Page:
A friend of mine told me a story about sitting on his front steps on a summer evening many years ago. His two-year-old daughter, clad only in a diaper after her evening bath, sat next to him on the warm bricks. The little girl was staring intently at one of two small magnolia trees in the front yard; her gaze locked on one before moving to the other then back to the first. This pattern continued for a full 2-3 minutes. My friend knew her little mind was churning with curiosity and discovery so he waited to see what would result.
“Daddy,” she whispered, finally, while tapping him on the arm, “Trees only have one leg.”
Through the prism of purity, it’s amazing what we can all discover. Trees do only have one leg! But it takes a child or an adult that has reclaimed that “child within” to make such an observation. It takes looking at the world a little differently. Or going back to the way you viewed the world when you were only knee-high to a grasshopper.
If you’re a parent of school-aged children, no doubt your kids have headed back to the classroom, or soon will. (My daughter started fifth-grade and my little guy started third-grade last week.) Supplies have been bought, along with new shoes and first-day-of-school outfits, and some kids will become bus-riders or enter a new school for the first time. As much as the little ones groan when the gut-punch of back-to-school advertising hits and summer vacation ends, they generally harbor a sense of adventure and excitement under all that whininess when it’s time to climb back in the saddle and see if “the next grade” truly is tougher than the last.
What will my homeroom teacher be like?
Who will I sit next to?
Will there be any new kids in my class?
Where’s the boys’ or girls’ room, and the water fountain and the lunchroom, and how long do we have for lunch, anyway?
Where will our field trips take us?
When do I get to go to the playground?
And what will I get to do that’s new and different?
These are all important questions and priorities that emerge from youthful curiosity and wonderment as they ready for the next challenge. And by and large, they generally always are ready for the next challenge. Bring it on!
I can’t help but wonder myself: Why can’t we, as adults, stride confidently into new situations with that same thirst for knowledge, sense of adventure, and desire to discover that our kids have? In so many ways, the ones we work so hard to protect are actually quite fearless. Or, perhaps more appropriately, why can’t we choose to try out a new prism and see if the seemingly familiar world around us can actually be viewed differently?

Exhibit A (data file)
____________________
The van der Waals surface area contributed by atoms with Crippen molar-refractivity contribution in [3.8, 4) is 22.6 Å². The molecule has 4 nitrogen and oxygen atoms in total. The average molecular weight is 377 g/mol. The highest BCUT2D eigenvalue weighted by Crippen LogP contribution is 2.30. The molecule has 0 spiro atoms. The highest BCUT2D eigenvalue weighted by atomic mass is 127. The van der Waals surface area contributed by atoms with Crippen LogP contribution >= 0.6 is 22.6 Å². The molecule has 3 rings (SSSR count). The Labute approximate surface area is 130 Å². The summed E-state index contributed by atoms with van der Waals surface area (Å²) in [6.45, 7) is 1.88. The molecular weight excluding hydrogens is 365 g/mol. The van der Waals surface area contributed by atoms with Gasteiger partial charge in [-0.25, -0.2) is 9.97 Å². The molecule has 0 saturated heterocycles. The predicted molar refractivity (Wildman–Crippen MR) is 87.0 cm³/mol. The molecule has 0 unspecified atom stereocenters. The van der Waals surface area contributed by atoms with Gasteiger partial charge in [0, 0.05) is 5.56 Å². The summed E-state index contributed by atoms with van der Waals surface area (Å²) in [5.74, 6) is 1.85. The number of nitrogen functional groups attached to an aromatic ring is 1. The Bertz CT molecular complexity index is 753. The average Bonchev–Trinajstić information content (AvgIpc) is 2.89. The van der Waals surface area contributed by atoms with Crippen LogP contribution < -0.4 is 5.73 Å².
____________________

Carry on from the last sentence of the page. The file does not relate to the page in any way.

It’s all about perspective.
How else do you explain young ones singing joyfully at the top of their lungs in the Kids’ Chorus (even if they can’t carry a tune in a sturdy bucket)? Or the cute, little pig-tailed girl happily lugging a trombone case half her size to the bus stop each morning? Or kids that grab Crayons or paint brushes and create stick-figure artwork of family and friends and beam like mini-Michelangelos when their masterpiece is posted on the ‘fridge.
We’re all born great artists, and poets, and dancers, and singers, and sculptors, and actors, and musicians. It’s only later in the life that we discover we’re probably only good (perhaps great) at one or two of those disciplines and nobody gets the full package. But that doesn’t mean we can’t still pursue activities that we may not excel at but can still turn to for pure pleasure. It’s quite OK to have some fun along the way … because that “way” is not endless.
Stop and Watch the Ants
Parenting experts encourage adults to be slow and deliberate when taking young children for a stroll. They recommend allowing time and opportunity for exploration and learning. Physically, the little ones are closer to the ground, their eyesight is sharp, their mind open, and they want to stop and see what those ants are building, or collect those colorful leaves, or imagine what type of exotic animal left that paw print that looks amazingly like the yappy chihuahua’s next door.
This is important because, unlike most of us adults, they’re still in discovery and exploration mode. They want to learn. They’re curious. They wonder. And, perhaps most importantly, they allow themselves to be fascinated by the world around them, including other people. And just as you give them the time to satisfy their curiosity and wonderment, you need to do the same for yourself.
Yes, you have deadlines approaching. Yes, money is tight. Yes, your spouse was a bit of a crank this morning. Yes, traffic sucked today, just as it did yesterday. And, yes, you work for an overly demanding boss, or with some co-workers who spend more time protecting turf than they do being productive. You may think you already have too much on your plate and that it’s too late to do something new and different – that you can’t teach the proverbial “old dog” new tricks – but I call BS on all that.
There are 1,440 minutes in one 24-hour day. Surely, we can spare a few of those minutes each day to turn back time and feel the wonder and excitement that simple things like toys in cereal boxes or catching fireflies at night brought us all. Five or 10 minutes spent joyfully can probably offset the toughest of days at the office. But you must be open to allowing …
If you learn one thing this “school year”, let it be that the playground is always, always open.
Make a point each day to carve 5-10 minutes from your busy schedule to look, observe and learn. That brief return to wonder and curiosity can renew your spirit!